Editorial: If shopping malls across California can reopen, museums should be able to do so too
Trying to avoid another surge in the COVID-19 pandemic, California has shut down many indoor businesses and activities until the infection rates in their counties have dropped to more manageable levels. The toughest restrictions remain in place in the dozen counties with the highest rates of positive tests and new cases, including Los Angeles County. It’s a cautious approach rooted in science, which is reassuring and welcome. But it shouldn’t preclude innovative ways to adapt spaces and our use of them to keep people safe.
Here’s one example. Even in counties with widespread transmission, the state has allowed indoor venues such as shopping malls, retail stores, hair salons and tattoo parlors to reopen with restrictions. Museums, however, have been told to keep their indoor galleries closed, even though they have offered to put in place an elaborate array of safety measures. If these facilities can reopen as safely as shopping malls or tattoo parlors, state health officials should find a way to let them do so.
In the state’s assessment, shopping malls generally attract patrons from the local community while museums attract visitors from across the region and beyond. That “raises the risk of COVID-19 transmission due to the amount of mixing of people from different households and communities,” acting state health officer Dr. Erica Pan wrote in a letter to the California Assn. of Museums. She also wrote that visitors spend longer periods of time in museums than they do in shopping malls.
And, she says, mall visitors spend their time in a different way than they do in museums. “There are not things on the wall to stop and talk about,” Pan said in a phone interview. The idea behind the state restrictions is to eliminate places to congregate, which is sensible. When people go into a shopping mall, Pan said, they really should focus on getting what they need and getting out.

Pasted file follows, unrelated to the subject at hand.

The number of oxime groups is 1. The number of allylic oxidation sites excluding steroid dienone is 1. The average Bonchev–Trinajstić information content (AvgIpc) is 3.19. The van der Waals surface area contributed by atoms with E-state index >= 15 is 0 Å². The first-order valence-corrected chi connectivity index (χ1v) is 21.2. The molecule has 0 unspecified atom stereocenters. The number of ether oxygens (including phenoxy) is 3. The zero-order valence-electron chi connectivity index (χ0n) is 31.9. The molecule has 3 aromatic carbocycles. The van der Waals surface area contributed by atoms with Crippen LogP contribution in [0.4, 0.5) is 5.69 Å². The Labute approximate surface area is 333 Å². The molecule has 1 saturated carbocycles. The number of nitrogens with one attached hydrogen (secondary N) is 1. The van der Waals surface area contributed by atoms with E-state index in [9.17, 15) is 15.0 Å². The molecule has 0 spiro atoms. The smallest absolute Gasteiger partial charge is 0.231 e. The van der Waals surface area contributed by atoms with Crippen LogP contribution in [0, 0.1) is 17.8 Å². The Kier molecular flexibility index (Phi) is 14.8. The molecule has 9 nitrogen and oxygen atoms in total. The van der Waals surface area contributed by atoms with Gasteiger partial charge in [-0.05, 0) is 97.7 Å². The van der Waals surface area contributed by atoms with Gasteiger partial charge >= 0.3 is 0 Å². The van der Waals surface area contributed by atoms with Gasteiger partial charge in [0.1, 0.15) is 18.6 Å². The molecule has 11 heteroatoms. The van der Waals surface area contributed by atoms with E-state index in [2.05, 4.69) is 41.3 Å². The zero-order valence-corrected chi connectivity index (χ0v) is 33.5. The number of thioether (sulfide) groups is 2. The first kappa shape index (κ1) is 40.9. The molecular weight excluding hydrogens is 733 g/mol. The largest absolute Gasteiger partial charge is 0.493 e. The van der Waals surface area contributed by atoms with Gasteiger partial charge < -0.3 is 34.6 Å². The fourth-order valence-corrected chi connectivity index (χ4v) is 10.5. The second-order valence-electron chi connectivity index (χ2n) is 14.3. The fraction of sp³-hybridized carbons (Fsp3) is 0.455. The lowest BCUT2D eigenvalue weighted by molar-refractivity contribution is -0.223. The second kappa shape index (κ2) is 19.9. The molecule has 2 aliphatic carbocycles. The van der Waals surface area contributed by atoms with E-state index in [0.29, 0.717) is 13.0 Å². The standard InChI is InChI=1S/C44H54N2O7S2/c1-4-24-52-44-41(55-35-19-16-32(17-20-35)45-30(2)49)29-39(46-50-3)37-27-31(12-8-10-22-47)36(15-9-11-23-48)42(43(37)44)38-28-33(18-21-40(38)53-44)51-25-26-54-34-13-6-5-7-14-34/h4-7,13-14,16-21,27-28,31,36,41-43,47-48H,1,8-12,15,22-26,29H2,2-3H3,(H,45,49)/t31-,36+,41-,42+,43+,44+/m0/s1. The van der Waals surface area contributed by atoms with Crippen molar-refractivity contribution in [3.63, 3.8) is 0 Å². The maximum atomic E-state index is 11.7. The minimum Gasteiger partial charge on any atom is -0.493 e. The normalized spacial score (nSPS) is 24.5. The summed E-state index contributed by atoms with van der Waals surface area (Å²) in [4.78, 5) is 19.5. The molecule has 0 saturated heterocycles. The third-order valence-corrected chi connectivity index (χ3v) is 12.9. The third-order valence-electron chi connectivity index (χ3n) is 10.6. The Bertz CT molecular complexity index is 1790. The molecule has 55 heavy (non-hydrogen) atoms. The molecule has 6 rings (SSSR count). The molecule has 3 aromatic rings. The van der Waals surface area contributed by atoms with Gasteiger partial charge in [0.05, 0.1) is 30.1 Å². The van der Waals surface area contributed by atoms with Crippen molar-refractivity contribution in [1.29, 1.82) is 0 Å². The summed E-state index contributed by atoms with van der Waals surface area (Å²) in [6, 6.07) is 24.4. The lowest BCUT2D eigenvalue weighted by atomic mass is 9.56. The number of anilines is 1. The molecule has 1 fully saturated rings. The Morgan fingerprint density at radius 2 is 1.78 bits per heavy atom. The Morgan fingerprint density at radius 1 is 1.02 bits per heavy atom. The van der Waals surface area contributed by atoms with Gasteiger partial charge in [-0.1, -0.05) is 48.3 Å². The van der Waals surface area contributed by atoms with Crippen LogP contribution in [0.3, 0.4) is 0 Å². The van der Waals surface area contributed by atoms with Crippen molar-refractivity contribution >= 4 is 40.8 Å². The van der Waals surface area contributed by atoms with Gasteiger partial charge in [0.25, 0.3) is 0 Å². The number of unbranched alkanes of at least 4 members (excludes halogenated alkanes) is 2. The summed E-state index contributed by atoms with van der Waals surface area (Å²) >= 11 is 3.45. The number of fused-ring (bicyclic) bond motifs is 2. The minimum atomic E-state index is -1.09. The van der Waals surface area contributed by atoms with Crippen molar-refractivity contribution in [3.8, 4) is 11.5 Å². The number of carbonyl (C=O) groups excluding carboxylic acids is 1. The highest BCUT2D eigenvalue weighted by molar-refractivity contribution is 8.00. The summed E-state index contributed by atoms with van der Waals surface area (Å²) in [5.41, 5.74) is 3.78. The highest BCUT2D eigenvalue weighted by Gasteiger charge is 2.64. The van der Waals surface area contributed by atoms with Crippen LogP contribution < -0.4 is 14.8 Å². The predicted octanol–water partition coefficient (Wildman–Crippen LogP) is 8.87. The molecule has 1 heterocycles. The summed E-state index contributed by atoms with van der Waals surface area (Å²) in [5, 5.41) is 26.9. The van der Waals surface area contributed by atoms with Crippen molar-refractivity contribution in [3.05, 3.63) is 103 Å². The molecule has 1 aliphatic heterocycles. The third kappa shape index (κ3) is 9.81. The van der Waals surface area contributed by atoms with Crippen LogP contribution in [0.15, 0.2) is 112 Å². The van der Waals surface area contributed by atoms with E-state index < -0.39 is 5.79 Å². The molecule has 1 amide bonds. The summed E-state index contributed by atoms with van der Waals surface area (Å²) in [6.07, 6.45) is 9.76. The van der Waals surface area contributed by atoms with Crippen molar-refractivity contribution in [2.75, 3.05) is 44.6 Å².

They probably should in the age of COVID. But there’s no way to know that shoppers won’t pause to appraise an item of clothing for any less time than museum visitors will pause to appraise a painting. According to a 2017 study on how long visitors to the Art Institute of Chicago viewed artworks, the median time was a scant 28.6 seconds.
Part of the problem here is that state health officials seem stuck on the conventional notion of a museum full of art lovers who roam pensively from room to room, sitting for long stretches to stare at a Rembrandt or a Rothko. That’s not what would happen under the COVID-era restrictions that museums have agreed on and urged the state to accept, including staggering their admissions, limiting themselves to 25% capacity and keeping people flowing through their spaces in a timely and ordered fashion.
If the L.A. County Museum of Art reopened at 25% capacity, “you would feel very alone,” says director Michael Govan. Museums have security personnel minding every gallery who could make sure visitors keep their masks on and speed up or slow down traffic as necessary to maintain physical distancing. Museum visitors are already accustomed to following a lot of rules (don’t touch this painting; don’t lean on that pedestal), so compliance is likely to be high regardless.
Ironically, since retail sites are open even in highly restricted counties, art galleries can open while museums cannot. Pan says the difference is that art galleries are small. But what museums are credibly saying is that they can hold down the number of people who enter and control their flow through the exhibits. Also, state officials may be unnecessarily worried about California museums drawing from outside the county. The directors of LACMA, the Autry Museum of the American West and the Natural History Museum in Exposition Park all say their facilities draw two-thirds to 70% of their visitors from this county. State officials could always impose a requirement that museums open only to that county’s local residents.
In a period of health restrictions that is scarily open-ended, everyone is missing something important to their lives and livelihoods. As the state gradually eases those restrictions, the reopenings have moved beyond the businesses and activities deemed essential (grocery stores, gas stations) to some of the ones that people have been desperately missing. The last thing the state needs at this point is to drop its guard against the coronavirus, especially not with the flu season arriving and colder weather leading people to spend more time clustered indoors. But the vigilance should be accompanied by a willingness to consider how museums and others on the shuttered list can mitigate risks with new approaches that adapt to the threat of a highly contagious disease.
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